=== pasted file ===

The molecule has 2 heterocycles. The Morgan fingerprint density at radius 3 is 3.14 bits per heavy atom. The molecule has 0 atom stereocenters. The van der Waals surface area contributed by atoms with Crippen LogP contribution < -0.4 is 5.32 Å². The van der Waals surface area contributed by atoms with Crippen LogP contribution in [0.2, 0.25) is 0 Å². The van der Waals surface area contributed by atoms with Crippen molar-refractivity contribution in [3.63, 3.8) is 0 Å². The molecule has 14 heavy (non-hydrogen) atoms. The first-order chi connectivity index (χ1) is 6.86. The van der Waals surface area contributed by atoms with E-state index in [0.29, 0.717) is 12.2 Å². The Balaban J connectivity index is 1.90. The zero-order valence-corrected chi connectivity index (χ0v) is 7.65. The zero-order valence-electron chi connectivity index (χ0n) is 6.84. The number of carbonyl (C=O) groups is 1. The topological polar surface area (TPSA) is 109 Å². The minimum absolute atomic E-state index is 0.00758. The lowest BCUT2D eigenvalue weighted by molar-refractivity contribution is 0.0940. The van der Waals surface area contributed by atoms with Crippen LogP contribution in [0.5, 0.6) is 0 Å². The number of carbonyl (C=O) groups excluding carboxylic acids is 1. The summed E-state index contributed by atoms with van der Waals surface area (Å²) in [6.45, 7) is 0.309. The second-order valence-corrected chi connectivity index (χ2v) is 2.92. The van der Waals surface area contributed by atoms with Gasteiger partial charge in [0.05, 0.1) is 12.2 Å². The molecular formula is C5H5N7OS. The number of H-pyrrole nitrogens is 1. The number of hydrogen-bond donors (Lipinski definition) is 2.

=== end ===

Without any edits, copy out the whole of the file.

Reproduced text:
The molecule has 2 heterocycles. The Morgan fingerprint density at radius 3 is 3.14 bits per heavy atom. The molecule has 0 atom stereocenters. The van der Waals surface area contributed by atoms with Crippen LogP contribution < -0.4 is 5.32 Å². The van der Waals surface area contributed by atoms with Crippen LogP contribution in [0.2, 0.25) is 0 Å². The van der Waals surface area contributed by atoms with Crippen molar-refractivity contribution in [3.63, 3.8) is 0 Å². The molecule has 14 heavy (non-hydrogen) atoms. The first-order chi connectivity index (χ1) is 6.86. The van der Waals surface area contributed by atoms with E-state index in [0.29, 0.717) is 12.2 Å². The Balaban J connectivity index is 1.90. The zero-order valence-corrected chi connectivity index (χ0v) is 7.65. The zero-order valence-electron chi connectivity index (χ0n) is 6.84. The number of carbonyl (C=O) groups is 1. The topological polar surface area (TPSA) is 109 Å². The minimum absolute atomic E-state index is 0.00758. The lowest BCUT2D eigenvalue weighted by molar-refractivity contribution is 0.0940. The van der Waals surface area contributed by atoms with Crippen LogP contribution in [0.5, 0.6) is 0 Å². The number of carbonyl (C=O) groups excluding carboxylic acids is 1. The summed E-state index contributed by atoms with van der Waals surface area (Å²) in [6.45, 7) is 0.309. The second-order valence-corrected chi connectivity index (χ2v) is 2.92. The van der Waals surface area contributed by atoms with Gasteiger partial charge in [0.05, 0.1) is 12.2 Å². The molecular formula is C5H5N7OS. The number of H-pyrrole nitrogens is 1. The number of hydrogen-bond donors (Lipinski definition) is 2.